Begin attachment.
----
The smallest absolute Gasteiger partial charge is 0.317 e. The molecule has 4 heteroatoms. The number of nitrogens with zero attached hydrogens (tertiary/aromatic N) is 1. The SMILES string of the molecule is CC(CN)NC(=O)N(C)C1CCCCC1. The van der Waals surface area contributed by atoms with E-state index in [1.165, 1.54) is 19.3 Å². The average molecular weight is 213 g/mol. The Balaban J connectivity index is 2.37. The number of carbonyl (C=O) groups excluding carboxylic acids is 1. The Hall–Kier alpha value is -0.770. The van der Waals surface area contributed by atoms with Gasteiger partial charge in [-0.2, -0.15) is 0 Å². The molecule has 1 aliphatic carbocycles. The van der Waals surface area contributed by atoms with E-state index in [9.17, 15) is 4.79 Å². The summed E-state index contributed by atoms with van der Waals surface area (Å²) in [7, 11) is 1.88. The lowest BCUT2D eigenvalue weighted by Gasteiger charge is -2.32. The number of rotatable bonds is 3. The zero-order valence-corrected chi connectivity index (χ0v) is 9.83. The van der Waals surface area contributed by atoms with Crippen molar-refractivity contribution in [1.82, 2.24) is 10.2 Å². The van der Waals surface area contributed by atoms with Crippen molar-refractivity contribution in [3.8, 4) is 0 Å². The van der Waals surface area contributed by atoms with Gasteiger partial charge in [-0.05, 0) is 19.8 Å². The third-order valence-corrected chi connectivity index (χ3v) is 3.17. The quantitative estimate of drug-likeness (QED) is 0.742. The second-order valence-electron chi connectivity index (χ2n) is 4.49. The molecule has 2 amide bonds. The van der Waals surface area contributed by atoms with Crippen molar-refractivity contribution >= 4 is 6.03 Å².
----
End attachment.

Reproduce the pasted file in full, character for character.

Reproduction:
The smallest absolute Gasteiger partial charge is 0.317 e. The molecule has 4 heteroatoms. The number of nitrogens with zero attached hydrogens (tertiary/aromatic N) is 1. The SMILES string of the molecule is CC(CN)NC(=O)N(C)C1CCCCC1. The van der Waals surface area contributed by atoms with E-state index in [1.165, 1.54) is 19.3 Å². The average molecular weight is 213 g/mol. The Balaban J connectivity index is 2.37. The number of carbonyl (C=O) groups excluding carboxylic acids is 1. The Hall–Kier alpha value is -0.770. The van der Waals surface area contributed by atoms with Gasteiger partial charge in [-0.2, -0.15) is 0 Å². The molecule has 1 aliphatic carbocycles. The van der Waals surface area contributed by atoms with E-state index in [9.17, 15) is 4.79 Å². The summed E-state index contributed by atoms with van der Waals surface area (Å²) in [7, 11) is 1.88. The lowest BCUT2D eigenvalue weighted by Gasteiger charge is -2.32. The number of rotatable bonds is 3. The zero-order valence-corrected chi connectivity index (χ0v) is 9.83. The van der Waals surface area contributed by atoms with Crippen molar-refractivity contribution in [1.82, 2.24) is 10.2 Å². The van der Waals surface area contributed by atoms with Crippen molar-refractivity contribution in [3.8, 4) is 0 Å². The van der Waals surface area contributed by atoms with Gasteiger partial charge in [-0.05, 0) is 19.8 Å². The third-order valence-corrected chi connectivity index (χ3v) is 3.17. The quantitative estimate of drug-likeness (QED) is 0.742. The second-order valence-electron chi connectivity index (χ2n) is 4.49. The molecule has 2 amide bonds. The van der Waals surface area contributed by atoms with Crippen molar-refractivity contribution >= 4 is 6.03 Å².